Urethral Stricture and Cycling

Discussion in 'Health Nutrition and Supplements' started by abductv, Jan 30, 2004.

  1. abductv

    abductv New Member

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    Hello,

    I am a 25 year old Cat 2 who has been racing since the mid-90s. This past season I came back to racing after a few years off. During my hiatus I rode occasionally for fun.

    In the past year I have had a few episodes that seemed like urinary tract infections (i.e. painful urination, the constant need to go but voiding little). However cultures of my urine and semen have always come up negative. My primary care doc diagnosed this as prostatitis and gave me some antibiotics and things usually cleared up. But the "infections" recurred and eventually a urologist found out I was retaining urine and, judging from the thickness of my bladder walls, had been for some time. A uroflow report also found that I was my flow was weak. The urologist then performed a cystoscopy and removed a stricture in the urinary tract near the base of the bladder. After the cystoscopy (and a wonderful 7 days with the foley catheter) I was
    peeing like a firehose. With the doctor's OK I got back on the bike a week after the catheter came out, this time with a Terry Fly cut-out seat instead of the Bontrager I had been riding for years. I have ridden a bit since then (on the trainer and outside when the roads are OK) but in the past three weeks my urine stream has weakened a bit and a follow up test found I was still retaining urine. The urologist attributes this to cycling and the pressure the saddle puts on the perenium. Yet in all of my years riding I've never had any saddle discomfort.

    Before operating again the urologist wants to wait another month to see if I'm still retaining urine. In the meantime I want to do some research. Has anyone else out there had this experience of cycling causing a stricture or urinary retention. If so can you tell me how you dealt with it?

    Thanks.
     
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  2. mtranter

    mtranter New Member

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    I suggest that you have the possible constriction removed again, then keep off the bike for maybe a month and see if it's a recurring problem or whether it is to do with your saddle.
    Hope this is of some help.
     
  3. oneradtec

    oneradtec New Member

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    the saddle does not pressure the urethra in anyway....so how can this cause stricture? Secondly...tens of thousands of other cyclists throughout the world can cycle without developing this problem....then how come it only affects you and perhaps just a few others. Thirdly....I have not read any studies that support your urologists theory that this is cycling related.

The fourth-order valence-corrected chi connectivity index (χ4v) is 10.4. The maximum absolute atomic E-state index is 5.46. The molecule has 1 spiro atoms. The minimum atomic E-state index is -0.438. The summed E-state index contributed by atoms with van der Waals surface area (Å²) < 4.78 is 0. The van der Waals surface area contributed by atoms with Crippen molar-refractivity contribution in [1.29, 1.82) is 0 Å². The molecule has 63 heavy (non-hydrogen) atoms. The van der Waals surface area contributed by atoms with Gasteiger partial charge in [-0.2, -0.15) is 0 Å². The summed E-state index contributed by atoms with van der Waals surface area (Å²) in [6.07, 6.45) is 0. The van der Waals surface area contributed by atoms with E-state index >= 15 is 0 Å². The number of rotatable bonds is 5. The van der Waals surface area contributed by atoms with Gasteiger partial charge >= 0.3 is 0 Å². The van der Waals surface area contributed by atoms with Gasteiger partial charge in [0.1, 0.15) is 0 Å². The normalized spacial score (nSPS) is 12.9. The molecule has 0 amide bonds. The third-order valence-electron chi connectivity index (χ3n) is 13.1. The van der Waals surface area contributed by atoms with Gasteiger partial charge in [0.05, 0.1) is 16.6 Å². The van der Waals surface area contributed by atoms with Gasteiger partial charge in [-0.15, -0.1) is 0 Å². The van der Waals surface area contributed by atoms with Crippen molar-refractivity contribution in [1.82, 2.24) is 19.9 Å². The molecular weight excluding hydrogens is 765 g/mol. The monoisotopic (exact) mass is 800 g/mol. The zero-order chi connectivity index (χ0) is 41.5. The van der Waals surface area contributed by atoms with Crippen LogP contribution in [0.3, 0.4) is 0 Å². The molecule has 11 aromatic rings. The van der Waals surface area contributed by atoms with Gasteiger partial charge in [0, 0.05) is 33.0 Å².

I would get a second opinion. Your urologist may ultimately prove to be correct...but it's not a sin to get a second opinion to find out if this is cycling related. You don't want to stop cycling based on one urologist's best guess. Better to have it two urologist's best guesses that are consistent with one another. Call around to find the most respected and prominent urologist that you can find. You want the 'Lance Armstrong' of urology! The more patients that the urologist sees in his practice means a greater chance that this is something that the urologist has seen before...so it might be better to look for this super urologist in a medium to large city...and make sure he is affiliated with a large and thriving medical center or hospital in the same area. This means that he has a large and thriving patient pool. Remember...you want to increase the chances that this doc will be intimately familiar treating patients with this same malady.
     
  4. prcrocker

    prcrocker New Member

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    I have had similar experiences of stricture but never put it down to cycling. In fact, when I had my first operation (laser treatment) about 7 years ago, I only cycled a few miles a week, and then had to have a second operation 2 years later due to the recurrence of the stricture. After this one I was told that the only long-term 'cure' was monthly self-catheterisation which is really very little hassle and in fact this has kept the system 'patent' for over 5 years now (I am 45). Regarding cycling, over the last two years I have begun to cycle regularly at weekends. I cover around 2000 miles per year, and have not noticed any deterioration, as long as I keep up my monthly self-cath. I have researched the causes of stricture and never come across cycling as one of them. As far as I can make out it is a poorly understood condition. Carry on cycling!

     
  5. rockmuncher

    rockmuncher Banned

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    Yes, and it's the most annoying thing. Constantly feeling like you've dribbled is most unpleasant!!!

    Being older and getting back into cycling I set my handlebars higher with a 10deg 110mm stem. This alleviates lower back strain. Unfortunately it also meant my pelvis was at just the wrong angle for my perinium.

    Solution (which had to wait until I had good core strength) was to lower the handlebars by flipping the stem. This caused a 40mm drop in handlebar height, plus 8mm forward. The saddle also required adjustment, 6mm forward and 2.5mm down to compensate.

    Within a week my perinium had settled down and everything was back to normal. On the down side my lower back did get cranky for a couple of weeks, but I had expected it to complain a little. Careful management made sure that no damage was caused.
     
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